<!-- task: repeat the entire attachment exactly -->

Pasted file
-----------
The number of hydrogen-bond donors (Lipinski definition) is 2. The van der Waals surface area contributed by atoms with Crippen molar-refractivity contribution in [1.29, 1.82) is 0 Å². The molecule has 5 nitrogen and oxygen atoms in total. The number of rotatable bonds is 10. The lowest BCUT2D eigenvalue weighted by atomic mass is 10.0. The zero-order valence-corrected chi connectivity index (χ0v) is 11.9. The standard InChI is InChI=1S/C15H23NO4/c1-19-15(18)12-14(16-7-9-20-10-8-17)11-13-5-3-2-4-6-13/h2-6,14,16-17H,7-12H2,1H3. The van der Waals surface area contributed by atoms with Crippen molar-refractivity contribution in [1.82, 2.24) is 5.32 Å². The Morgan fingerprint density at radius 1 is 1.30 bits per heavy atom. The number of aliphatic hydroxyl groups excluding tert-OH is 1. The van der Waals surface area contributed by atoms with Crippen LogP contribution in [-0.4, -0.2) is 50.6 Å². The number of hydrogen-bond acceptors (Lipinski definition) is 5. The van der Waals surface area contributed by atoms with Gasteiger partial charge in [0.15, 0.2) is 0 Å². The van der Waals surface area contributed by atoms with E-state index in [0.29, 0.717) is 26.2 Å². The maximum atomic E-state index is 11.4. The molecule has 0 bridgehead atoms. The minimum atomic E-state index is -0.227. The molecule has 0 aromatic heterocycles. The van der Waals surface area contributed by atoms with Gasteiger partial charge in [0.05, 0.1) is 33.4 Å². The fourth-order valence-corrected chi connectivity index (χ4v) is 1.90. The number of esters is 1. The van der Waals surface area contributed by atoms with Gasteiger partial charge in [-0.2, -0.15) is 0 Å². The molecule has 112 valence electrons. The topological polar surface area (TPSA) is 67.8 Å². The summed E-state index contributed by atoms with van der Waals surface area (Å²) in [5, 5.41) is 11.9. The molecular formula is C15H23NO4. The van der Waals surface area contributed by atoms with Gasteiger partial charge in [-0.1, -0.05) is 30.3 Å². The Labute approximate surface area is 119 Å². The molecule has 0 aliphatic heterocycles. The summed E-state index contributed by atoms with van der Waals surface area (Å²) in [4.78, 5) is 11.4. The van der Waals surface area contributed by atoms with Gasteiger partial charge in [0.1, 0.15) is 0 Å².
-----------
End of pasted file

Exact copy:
The number of hydrogen-bond donors (Lipinski definition) is 2. The van der Waals surface area contributed by atoms with Crippen molar-refractivity contribution in [1.29, 1.82) is 0 Å². The molecule has 5 nitrogen and oxygen atoms in total. The number of rotatable bonds is 10. The lowest BCUT2D eigenvalue weighted by atomic mass is 10.0. The zero-order valence-corrected chi connectivity index (χ0v) is 11.9. The standard InChI is InChI=1S/C15H23NO4/c1-19-15(18)12-14(16-7-9-20-10-8-17)11-13-5-3-2-4-6-13/h2-6,14,16-17H,7-12H2,1H3. The van der Waals surface area contributed by atoms with Crippen molar-refractivity contribution in [1.82, 2.24) is 5.32 Å². The Morgan fingerprint density at radius 1 is 1.30 bits per heavy atom. The number of aliphatic hydroxyl groups excluding tert-OH is 1. The van der Waals surface area contributed by atoms with Crippen LogP contribution in [-0.4, -0.2) is 50.6 Å². The number of hydrogen-bond acceptors (Lipinski definition) is 5. The van der Waals surface area contributed by atoms with Gasteiger partial charge in [0.15, 0.2) is 0 Å². The van der Waals surface area contributed by atoms with E-state index in [0.29, 0.717) is 26.2 Å². The maximum atomic E-state index is 11.4. The molecule has 0 bridgehead atoms. The minimum atomic E-state index is -0.227. The molecule has 0 aromatic heterocycles. The van der Waals surface area contributed by atoms with Gasteiger partial charge in [0.05, 0.1) is 33.4 Å². The fourth-order valence-corrected chi connectivity index (χ4v) is 1.90. The number of esters is 1. The van der Waals surface area contributed by atoms with Gasteiger partial charge in [-0.2, -0.15) is 0 Å². The molecule has 112 valence electrons. The topological polar surface area (TPSA) is 67.8 Å². The summed E-state index contributed by atoms with van der Waals surface area (Å²) in [5, 5.41) is 11.9. The molecular formula is C15H23NO4. The van der Waals surface area contributed by atoms with Gasteiger partial charge in [-0.1, -0.05) is 30.3 Å². The Labute approximate surface area is 119 Å². The molecule has 0 aliphatic heterocycles. The summed E-state index contributed by atoms with van der Waals surface area (Å²) in [4.78, 5) is 11.4. The van der Waals surface area contributed by atoms with Gasteiger partial charge in [0.1, 0.15) is 0 Å².